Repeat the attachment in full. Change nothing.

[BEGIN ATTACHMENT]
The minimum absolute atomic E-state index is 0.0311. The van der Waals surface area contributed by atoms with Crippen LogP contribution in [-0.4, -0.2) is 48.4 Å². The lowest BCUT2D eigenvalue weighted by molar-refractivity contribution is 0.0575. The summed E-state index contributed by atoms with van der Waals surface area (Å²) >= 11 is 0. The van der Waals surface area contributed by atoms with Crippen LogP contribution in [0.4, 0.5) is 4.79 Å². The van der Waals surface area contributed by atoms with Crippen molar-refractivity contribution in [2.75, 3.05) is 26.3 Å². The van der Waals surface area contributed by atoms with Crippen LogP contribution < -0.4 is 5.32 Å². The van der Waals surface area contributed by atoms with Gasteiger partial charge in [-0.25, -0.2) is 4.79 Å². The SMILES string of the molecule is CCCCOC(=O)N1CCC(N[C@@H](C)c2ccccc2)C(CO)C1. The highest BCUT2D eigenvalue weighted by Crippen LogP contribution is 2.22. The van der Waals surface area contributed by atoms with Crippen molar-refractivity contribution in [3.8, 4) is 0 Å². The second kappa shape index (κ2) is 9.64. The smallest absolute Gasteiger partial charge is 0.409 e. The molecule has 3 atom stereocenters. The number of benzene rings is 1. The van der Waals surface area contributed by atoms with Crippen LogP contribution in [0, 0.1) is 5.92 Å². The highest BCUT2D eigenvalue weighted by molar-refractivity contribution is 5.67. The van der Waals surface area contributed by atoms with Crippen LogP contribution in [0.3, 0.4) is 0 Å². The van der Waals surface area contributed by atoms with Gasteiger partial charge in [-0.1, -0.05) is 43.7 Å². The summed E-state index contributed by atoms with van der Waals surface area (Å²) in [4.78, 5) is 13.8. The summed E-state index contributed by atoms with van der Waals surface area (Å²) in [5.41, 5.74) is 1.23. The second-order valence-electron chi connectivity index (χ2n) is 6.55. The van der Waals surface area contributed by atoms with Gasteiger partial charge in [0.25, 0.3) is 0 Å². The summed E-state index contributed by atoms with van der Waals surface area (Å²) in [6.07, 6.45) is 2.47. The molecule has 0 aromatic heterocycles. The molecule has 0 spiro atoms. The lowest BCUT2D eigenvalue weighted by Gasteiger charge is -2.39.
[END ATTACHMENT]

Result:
The minimum absolute atomic E-state index is 0.0311. The van der Waals surface area contributed by atoms with Crippen LogP contribution in [-0.4, -0.2) is 48.4 Å². The lowest BCUT2D eigenvalue weighted by molar-refractivity contribution is 0.0575. The summed E-state index contributed by atoms with van der Waals surface area (Å²) >= 11 is 0. The van der Waals surface area contributed by atoms with Crippen LogP contribution in [0.4, 0.5) is 4.79 Å². The van der Waals surface area contributed by atoms with Crippen molar-refractivity contribution in [2.75, 3.05) is 26.3 Å². The van der Waals surface area contributed by atoms with Crippen LogP contribution < -0.4 is 5.32 Å². The van der Waals surface area contributed by atoms with Gasteiger partial charge in [-0.25, -0.2) is 4.79 Å². The SMILES string of the molecule is CCCCOC(=O)N1CCC(N[C@@H](C)c2ccccc2)C(CO)C1. The highest BCUT2D eigenvalue weighted by Crippen LogP contribution is 2.22. The van der Waals surface area contributed by atoms with Crippen molar-refractivity contribution in [3.8, 4) is 0 Å². The second kappa shape index (κ2) is 9.64. The smallest absolute Gasteiger partial charge is 0.409 e. The molecule has 3 atom stereocenters. The number of benzene rings is 1. The van der Waals surface area contributed by atoms with Crippen LogP contribution in [0, 0.1) is 5.92 Å². The highest BCUT2D eigenvalue weighted by molar-refractivity contribution is 5.67. The van der Waals surface area contributed by atoms with Crippen LogP contribution in [0.3, 0.4) is 0 Å². The van der Waals surface area contributed by atoms with Gasteiger partial charge in [-0.1, -0.05) is 43.7 Å². The summed E-state index contributed by atoms with van der Waals surface area (Å²) in [4.78, 5) is 13.8. The summed E-state index contributed by atoms with van der Waals surface area (Å²) in [5.41, 5.74) is 1.23. The second-order valence-electron chi connectivity index (χ2n) is 6.55. The van der Waals surface area contributed by atoms with Gasteiger partial charge in [0.25, 0.3) is 0 Å². The summed E-state index contributed by atoms with van der Waals surface area (Å²) in [6.07, 6.45) is 2.47. The molecule has 0 aromatic heterocycles. The molecule has 0 spiro atoms. The lowest BCUT2D eigenvalue weighted by Gasteiger charge is -2.39.